You can’t swing your arms around in a general interest bookstore without hitting three or four “theme” cookbooks, which collect recipes related to a certain motif. This trend explains books like The Book Lover’s Cookbook, Dinner Dates: A Cookbook for Couples Cooking Together, and The Sopranos Family Cookbook. These are books you buy as gifts for people you don’t know that well.But as with every rule there is an exception, which brings me to I Like Food, Food Tastes Good: In the Kitchen with Your Favorite Bands, which collects recipes culled from bands like Death Cab for Cutie, They Might Be Giants, and Belle & Sebastian. My old friends The Walkmen are in it too, which is fitting because they used to have recipe section on their web site. That’s where I first learned about their “Foreign Chicken Dinner,” the recipe they’ve contributed to the book. They don’t have the recipe on their site any more, and I can’t remember exactly what was in it, but I seem to recall it involved tomato sauce.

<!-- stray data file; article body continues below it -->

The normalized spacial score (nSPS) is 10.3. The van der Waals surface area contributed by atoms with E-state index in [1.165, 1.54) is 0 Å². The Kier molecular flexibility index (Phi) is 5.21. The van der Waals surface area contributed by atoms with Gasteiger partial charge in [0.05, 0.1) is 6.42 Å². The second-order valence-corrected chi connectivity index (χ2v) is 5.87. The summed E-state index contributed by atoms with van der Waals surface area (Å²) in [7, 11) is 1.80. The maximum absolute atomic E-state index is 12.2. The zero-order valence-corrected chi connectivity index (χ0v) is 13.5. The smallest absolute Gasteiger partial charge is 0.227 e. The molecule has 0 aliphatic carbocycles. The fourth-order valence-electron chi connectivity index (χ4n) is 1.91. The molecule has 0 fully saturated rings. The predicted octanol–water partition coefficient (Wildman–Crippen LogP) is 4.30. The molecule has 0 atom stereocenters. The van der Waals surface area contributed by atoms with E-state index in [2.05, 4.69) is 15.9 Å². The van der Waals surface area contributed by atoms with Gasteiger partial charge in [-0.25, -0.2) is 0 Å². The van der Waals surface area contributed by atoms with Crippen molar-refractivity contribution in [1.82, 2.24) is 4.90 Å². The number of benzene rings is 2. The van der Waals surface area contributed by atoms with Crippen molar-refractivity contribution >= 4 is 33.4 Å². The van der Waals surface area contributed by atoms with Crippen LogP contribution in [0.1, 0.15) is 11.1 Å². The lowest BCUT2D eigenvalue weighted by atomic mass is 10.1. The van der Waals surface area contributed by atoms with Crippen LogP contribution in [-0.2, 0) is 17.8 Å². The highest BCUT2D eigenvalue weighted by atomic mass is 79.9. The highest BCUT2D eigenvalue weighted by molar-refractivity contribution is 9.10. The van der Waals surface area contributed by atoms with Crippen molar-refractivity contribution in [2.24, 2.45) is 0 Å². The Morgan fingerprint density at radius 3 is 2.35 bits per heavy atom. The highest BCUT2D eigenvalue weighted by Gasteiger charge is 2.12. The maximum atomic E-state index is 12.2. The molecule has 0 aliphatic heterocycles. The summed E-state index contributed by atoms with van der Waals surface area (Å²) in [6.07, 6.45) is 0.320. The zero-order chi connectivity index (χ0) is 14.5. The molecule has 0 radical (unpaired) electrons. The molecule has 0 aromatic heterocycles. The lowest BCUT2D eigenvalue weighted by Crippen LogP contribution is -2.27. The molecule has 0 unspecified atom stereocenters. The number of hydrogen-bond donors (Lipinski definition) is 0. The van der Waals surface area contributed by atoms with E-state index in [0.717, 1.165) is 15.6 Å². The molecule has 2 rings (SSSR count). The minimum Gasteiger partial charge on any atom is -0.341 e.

At The Morning News, Robert Birnbaum interviews Jonathan Safran Foer. In his email announcing the interview, Birnbaum tries to elevate the current level of discourse surrounding Foer, who seems to have a target painted on his back these days: First, a word about what you will not read here – no reference to Steve Almond’s kvetchy and disingenuous hand wringing about Jon Foer’s new novel (at MobyLives.com)or the exponentially vile and bombastic heaving by Harry Siegal about the same at the loathsome and vile NYC weekly that produces journalistic marvels such as “50 Loathsome New Yorkers” and includes novelists on that hit list.The interview is long, and once again portrays Foer as thoughtful and unwilling to respond to criticism or praise, preferring to concentrate on just the reader and the writer:Foer: Really good books are books that have two authors, the reader and the writer. Or maybe the idea of an author is actually just a combination of two people, the reader and the writer? So when writing you use the word “tree.” Four letters. Very, very short word. Fits a couple millimeters on a page. But in the reader’s mind it becomes a kind of idealized version of a tree, and that tree is different for each person who reads the book and because of that a book is customized for each person in a way a song never could be and as a painting never could be.